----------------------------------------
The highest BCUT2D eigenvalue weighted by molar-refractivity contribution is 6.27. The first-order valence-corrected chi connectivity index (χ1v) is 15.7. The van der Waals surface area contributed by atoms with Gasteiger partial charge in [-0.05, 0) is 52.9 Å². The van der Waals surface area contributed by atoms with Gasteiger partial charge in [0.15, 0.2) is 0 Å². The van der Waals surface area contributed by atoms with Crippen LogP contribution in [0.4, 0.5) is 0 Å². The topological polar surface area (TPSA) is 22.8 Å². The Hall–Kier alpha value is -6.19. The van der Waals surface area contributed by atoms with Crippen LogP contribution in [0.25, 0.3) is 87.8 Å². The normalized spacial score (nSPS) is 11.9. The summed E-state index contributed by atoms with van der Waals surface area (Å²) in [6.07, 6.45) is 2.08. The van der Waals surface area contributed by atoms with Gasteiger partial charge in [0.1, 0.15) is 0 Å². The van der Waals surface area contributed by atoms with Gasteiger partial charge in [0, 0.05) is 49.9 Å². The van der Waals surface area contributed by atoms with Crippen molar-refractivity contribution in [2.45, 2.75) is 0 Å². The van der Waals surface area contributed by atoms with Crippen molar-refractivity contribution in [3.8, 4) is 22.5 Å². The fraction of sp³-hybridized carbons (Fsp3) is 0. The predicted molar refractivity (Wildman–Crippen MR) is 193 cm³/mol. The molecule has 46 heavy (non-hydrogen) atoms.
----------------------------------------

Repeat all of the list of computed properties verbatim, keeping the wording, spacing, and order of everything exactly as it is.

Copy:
The highest BCUT2D eigenvalue weighted by molar-refractivity contribution is 6.27. The first-order valence-corrected chi connectivity index (χ1v) is 15.7. The van der Waals surface area contributed by atoms with Gasteiger partial charge in [-0.05, 0) is 52.9 Å². The van der Waals surface area contributed by atoms with Gasteiger partial charge in [0.15, 0.2) is 0 Å². The van der Waals surface area contributed by atoms with Crippen LogP contribution in [0.4, 0.5) is 0 Å². The topological polar surface area (TPSA) is 22.8 Å². The Hall–Kier alpha value is -6.19. The van der Waals surface area contributed by atoms with Crippen LogP contribution in [0.25, 0.3) is 87.8 Å². The normalized spacial score (nSPS) is 11.9. The summed E-state index contributed by atoms with van der Waals surface area (Å²) in [6.07, 6.45) is 2.08. The van der Waals surface area contributed by atoms with Gasteiger partial charge in [0.1, 0.15) is 0 Å². The van der Waals surface area contributed by atoms with Gasteiger partial charge in [0, 0.05) is 49.9 Å². The van der Waals surface area contributed by atoms with Crippen molar-refractivity contribution in [2.45, 2.75) is 0 Å². The van der Waals surface area contributed by atoms with Crippen molar-refractivity contribution in [3.8, 4) is 22.5 Å². The fraction of sp³-hybridized carbons (Fsp3) is 0. The predicted molar refractivity (Wildman–Crippen MR) is 193 cm³/mol. The molecule has 46 heavy (non-hydrogen) atoms.